My history does not lend itself to be very forgiving or much less welcoming of others into my kitchen. As a child it was a place to satisfy my hunger. I was a hungry child with what my parents called a “healthy appetite. “Food was always available and I ate…until the day I stopped. My dad intimated that I was getting fat. My “healthy appetite” had betrayed me. My hunger was now perceived with much disdain that I began to despise the body that housed my being. The kitchen, food and dinnertime became my enemy. How was I going to survive?
For the 25 years I battled with eating disorders, my kitchen became a place of ridged control. It made me nervous to have others preparing food there. I did not teach my children to cook or to bake…I did not welcome others into my kitchen. My capacity to extend the invitation was not available and my hunger increased. So I ate and ate, stuffing myself to satisfy my hunger only to purge and to be left hungry again.
I felt so deceived by my body that ached for something more that seemed out of reach for me.
It has now been 25 years since I no longer practice the behavior of eating disorders. It has taken many of those years to turn my kitchen into a place that welcomes the presence of others. I’m noticing the deep ache of my hunger is not just about food but the goodness and kindness that is created there.
Recently some of my grandchildren were here for an extended visit. Faith, my 10 year old, is into recipes and cooking. She diligently copies them off on her cards to take home. Chocolate chip cookies were on her agenda and I found myself taking her through the recipe step by step. She listens intently…I love that. She stirs with vigor…I love that too. Faith and I ate the raw cookie dough with no ill side effects…we both loved that. We made a mess and had a blast.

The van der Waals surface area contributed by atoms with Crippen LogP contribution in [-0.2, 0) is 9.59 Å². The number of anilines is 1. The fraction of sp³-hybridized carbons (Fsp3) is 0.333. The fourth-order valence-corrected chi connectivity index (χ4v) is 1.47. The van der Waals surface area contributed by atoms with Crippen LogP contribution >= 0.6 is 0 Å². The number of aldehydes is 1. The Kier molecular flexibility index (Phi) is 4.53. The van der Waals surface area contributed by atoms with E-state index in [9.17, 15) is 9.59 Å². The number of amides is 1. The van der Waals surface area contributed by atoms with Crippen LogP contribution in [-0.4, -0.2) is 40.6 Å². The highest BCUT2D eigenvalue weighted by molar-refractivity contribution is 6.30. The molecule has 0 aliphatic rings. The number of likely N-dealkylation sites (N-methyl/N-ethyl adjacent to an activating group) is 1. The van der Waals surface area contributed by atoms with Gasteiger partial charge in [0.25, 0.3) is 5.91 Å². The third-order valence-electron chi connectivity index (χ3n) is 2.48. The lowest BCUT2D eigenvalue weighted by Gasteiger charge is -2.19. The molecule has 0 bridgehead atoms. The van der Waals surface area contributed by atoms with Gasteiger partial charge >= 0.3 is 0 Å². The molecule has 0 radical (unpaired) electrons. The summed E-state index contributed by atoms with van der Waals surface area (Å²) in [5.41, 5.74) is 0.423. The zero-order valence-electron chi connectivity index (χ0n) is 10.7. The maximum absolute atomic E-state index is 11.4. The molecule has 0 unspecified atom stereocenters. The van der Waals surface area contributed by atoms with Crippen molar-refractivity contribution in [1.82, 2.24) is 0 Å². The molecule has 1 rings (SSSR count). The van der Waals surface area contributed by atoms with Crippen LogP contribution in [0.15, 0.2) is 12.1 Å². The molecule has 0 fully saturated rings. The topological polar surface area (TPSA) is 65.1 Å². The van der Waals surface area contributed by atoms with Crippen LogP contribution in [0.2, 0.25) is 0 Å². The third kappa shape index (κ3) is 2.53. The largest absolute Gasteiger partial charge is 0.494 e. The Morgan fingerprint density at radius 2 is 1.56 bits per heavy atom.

Chloe, my 14 year old, made deviled eggs and my famous Cocoa Cola chicken wings. I took her through each step of boiling, peeling, chopping, and mixing the ingredience for the eggs.
Then we were onto frying those wings. She took charge of one fry pan and me the other. We made a great team. And the aromas coming from the kitchen made everyone’s mouth water while clamoring for the recipes.
Parker, my 12 year old, is an expert at spicy pretzels and he taught me how to make those. Yes, I actually turned my kitchen over to him. He didn’t disappoint as he delivered those pretzels browned and tasty.
My hunger was satisfied that day but not just by the food. It was the loving presence of my grandchildren. I realized my ache for something more was found in them. It was their company, their laughter, their touch, their eyes and their appetites that reached into my heart for the more I was longing for. My heart felt the warmth of their presence as I welcomed them in.
In closing I know my kitchen has been a place of betrayal and kindness. Both have existed side-by-side for years. My hope for today is that when my grandchildren remember my kitchen, kindness will rise to the surface of their hearts.
I am still in the process of redeeming my history. It has caused me to wonder about those years of struggle…what was missing in my “healthy appetite”? I believe my grandchildren are providing some answers through their loving presence. I welcome them into my life and I am seeing that I, too, am welcomed into theirs.
Mary Jane Hamilton has grown to love her sense of style and her peaceful lake living. Mother of 2 and grandmother of 6, she has a wonderful capacity to love and is still active as The Tooth Fairy. She is extremely fond of her dachshunds, who rarely venture from her lap, and enjoys biking with her husband of 44 years. She is rekindling her writing skills and finding it life giving.